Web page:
The detective who reopened the case admitted that he tried to get Dr. Bowman to change her autopsy report to reflect that the cause of death was “homicide” rather than “undetermined.” When she refused to do so, he sent emails saying he was “done with Bowman” and began to search for a pathologist who would support his homicide theory. Six pathologists told him that there was no basis for pursuing homicide charges until he found Dr. Jane Turner.

Dr. Turner, a forensic pathologist, testified that she had no doubt that Cory was suffocated with a pillow. She attributed a cut inside Cory’s upper lip to a pillow being pushed against her mouth. She also testified that Cory’s arms would have been at her sides if she had died a natural death. Dr. Turner thought the death may have occurred twelve hours before it was reported to the police.

Cory’s children, however, told the police that they saw Cory standing at the top of the stairs before they left for school. Their statements, made long before any suspicion fell on their father, refuted the theory that Cory died twelve hours before paramedics arrived at the home. Dr. Turner testified that the children “might not be remembering things correctly” when they told the police that they saw their mother alive before they left for school.

A more likely possibility was that Dr. Turner’s opinion about the time of death was mistaken. Presumably, the children would have “correctly” remembered whether their mother was alive or dead when they last saw her. In addition, Dr. Denton reported that the cut inside Cory’s lip was already healing and could not have occurred on the day of her death. The inconsistency between Dr. Turner’s theory and the testimony of the children, as well as Dr. Denton’s report, may have caused the jury to view Dr. Turner as an advocate for the police rather than a neutral witness.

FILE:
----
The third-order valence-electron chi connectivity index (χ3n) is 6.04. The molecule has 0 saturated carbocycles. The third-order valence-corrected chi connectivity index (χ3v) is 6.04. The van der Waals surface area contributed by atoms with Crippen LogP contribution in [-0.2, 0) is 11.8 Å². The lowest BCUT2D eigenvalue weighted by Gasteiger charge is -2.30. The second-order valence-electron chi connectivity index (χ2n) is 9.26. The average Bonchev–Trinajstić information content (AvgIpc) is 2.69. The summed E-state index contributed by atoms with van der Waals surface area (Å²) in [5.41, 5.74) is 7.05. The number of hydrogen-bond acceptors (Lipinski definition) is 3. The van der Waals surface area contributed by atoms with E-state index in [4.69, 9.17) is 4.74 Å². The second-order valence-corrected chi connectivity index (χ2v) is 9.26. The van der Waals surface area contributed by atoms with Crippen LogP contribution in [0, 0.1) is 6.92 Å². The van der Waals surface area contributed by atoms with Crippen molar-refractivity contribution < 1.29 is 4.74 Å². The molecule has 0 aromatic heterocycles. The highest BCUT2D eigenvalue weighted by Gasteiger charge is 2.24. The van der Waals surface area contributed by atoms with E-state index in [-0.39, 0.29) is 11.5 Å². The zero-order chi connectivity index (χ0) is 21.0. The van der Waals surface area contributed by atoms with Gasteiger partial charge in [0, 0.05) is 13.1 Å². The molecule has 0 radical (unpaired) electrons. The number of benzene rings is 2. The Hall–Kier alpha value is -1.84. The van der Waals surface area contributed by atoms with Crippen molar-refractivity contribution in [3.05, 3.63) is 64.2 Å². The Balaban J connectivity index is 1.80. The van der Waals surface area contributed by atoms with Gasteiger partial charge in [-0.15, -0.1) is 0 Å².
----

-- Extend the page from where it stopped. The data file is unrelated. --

Another forensic pathologist, Dr. Werner Spitz, testified that Cory had eight “fingernail marks” on her neck. He said the position of her arms when she was found dead was “unnatural for a sleeping person.” Dr. Spitz opined that Cory died of suffocation, although he acknowledged that her death didn’t match the “textbook definition” of homicidal smothering.

New York forensic pathologist Dr. Michael Baden testified for the prosecution in the first trial, but the prosecutor decided not to have him testify in the retrial.

Defense Experts

Dr. Shaku Teas, a forensic pathologist, testified that Cory died from natural causes brought on by a fatty liver that resulted from chronic alcoholism. She told the jury that suffocation by a pillow causes blood vessels to hemorrhage and there was no evidence of that on Cory’s face. She said the “fingernail marks” that Dr. Spitz identified were actually moles. She believed that Cory died shortly before the death was reported to the police. She did not view the position of Cory’s arms to be significant because they were not “defying gravity.”

Forensic pathologist Dr. William Oliver testified that Cory died from complications of alcohol withdrawal and fatty liver disease. He said the cut inside Cory’s mouth could not have come from being smothered with a pillow because no blood was found in the mouth. He also suggested that the position of Cory’s arms could have been caused by resting on a comforter that was removed by paramedics.

Not Guilty

In the end, the defense witnesses carried the day. After only two hours of deliberation, the jury found Curtis not guilty.